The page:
OSAKA (Kyodo) A public-private entity operating the Osaka Dome baseball stadium effectively went bankrupt Monday.

Osaka City Dome Co. filed for special arbitration with the Osaka District Court in a bid to rehabilitate itself through a debt waiver or reduced interest payments.

The company is owned by the Osaka Prefectural Government, the Osaka Municipal Government and major Osaka-based private companies such as Matsushita Electric Industrial Co., Osaka Gas Co., Kintetsu Corp. and Kansai Electric Power Co.

The entity had incurred net liabilities of some 13.7 billion yen as of the end of March, company officials said.

The stadium was home to the Kintetsu Buffaloes since it opened in 1997. It will become the home of the Orix Buffaloes, a new baseball team to be created through a merger between Kintetsu and Orix.

“The ballpark was built as a multipurpose stadium, but the profits generated never matched the investment,” said Osaka City Dome President Takeshi Awai, who is to resign to take the blame for the company’s financial plight.

Osaka City Dome will continue to operate even after the district court steps in, company officials said.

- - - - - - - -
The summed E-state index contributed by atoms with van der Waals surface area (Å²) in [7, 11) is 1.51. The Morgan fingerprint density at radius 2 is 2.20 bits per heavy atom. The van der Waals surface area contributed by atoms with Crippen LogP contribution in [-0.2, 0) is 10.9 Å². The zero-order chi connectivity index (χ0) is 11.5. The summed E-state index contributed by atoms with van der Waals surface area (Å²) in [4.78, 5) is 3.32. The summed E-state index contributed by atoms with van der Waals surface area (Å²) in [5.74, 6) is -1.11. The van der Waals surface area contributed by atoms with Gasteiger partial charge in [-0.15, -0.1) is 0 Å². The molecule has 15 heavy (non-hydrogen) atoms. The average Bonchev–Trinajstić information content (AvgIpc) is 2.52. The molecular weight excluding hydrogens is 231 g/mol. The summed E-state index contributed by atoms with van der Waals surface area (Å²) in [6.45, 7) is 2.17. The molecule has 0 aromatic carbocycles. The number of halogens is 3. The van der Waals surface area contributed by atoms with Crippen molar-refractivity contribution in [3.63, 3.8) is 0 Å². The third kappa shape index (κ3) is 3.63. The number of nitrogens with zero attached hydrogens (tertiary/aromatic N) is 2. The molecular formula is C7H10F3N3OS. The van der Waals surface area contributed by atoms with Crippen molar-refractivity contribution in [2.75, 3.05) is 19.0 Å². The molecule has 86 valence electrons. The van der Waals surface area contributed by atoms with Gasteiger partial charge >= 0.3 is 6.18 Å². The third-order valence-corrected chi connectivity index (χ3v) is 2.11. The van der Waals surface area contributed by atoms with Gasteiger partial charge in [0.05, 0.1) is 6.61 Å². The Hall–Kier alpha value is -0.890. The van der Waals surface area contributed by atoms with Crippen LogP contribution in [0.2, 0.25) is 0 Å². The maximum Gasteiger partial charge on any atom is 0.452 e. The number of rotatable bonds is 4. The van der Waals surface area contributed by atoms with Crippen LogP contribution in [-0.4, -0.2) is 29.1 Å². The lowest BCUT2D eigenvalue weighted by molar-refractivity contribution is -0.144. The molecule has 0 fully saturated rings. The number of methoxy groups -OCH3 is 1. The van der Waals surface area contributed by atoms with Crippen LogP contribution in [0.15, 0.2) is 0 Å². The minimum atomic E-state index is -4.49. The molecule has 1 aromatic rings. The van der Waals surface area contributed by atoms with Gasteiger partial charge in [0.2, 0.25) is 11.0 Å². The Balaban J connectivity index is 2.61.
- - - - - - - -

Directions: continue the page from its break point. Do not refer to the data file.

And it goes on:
An arbitration board to be established by the court to help decide the amount of debt waivers and how to repay the remaining debt will comprise financial experts and judges.

With the first court-sponsored meeting taking place in December, Osaka City Dome wants court arbitration settled by the end of this fiscal year, which ends March 31.

The company has been in the red since the beginning. Its outstanding debt swelled to 51.1 billion yen while its cumulative losses stood at 23.4 billion yen as of last March 31.

To help repay the debt, the company is planning to sell facilities related to the stadium to the city of Osaka for around 10 billion yen to 15 billion yen while asking for creditor financial institutions to forgive the rest, the officials said.

The Osaka Municipal Government is the largest shareholder of Osaka City Dome, owning a 20.6 percent stake.

Separately, Crysta Nagahori Co., another public-private Osaka entity which runs one of Japan’s largest underground shopping arcades, filed for similar arbitration with the Osaka District Court on Monday.

Crysta suffered net liabilities of 1.4 billion yen as of the end of March.

The Osaka Municipal Government is expected to come under fire for lax investment in the two loss-making projects using taxpayers’ money.

The two projects are not alone. In February, the municipal government was asked by legal authorities to pay about a combined 46.3 billion yen in connection with the bankruptcy of three other public-private entities owned by the city.

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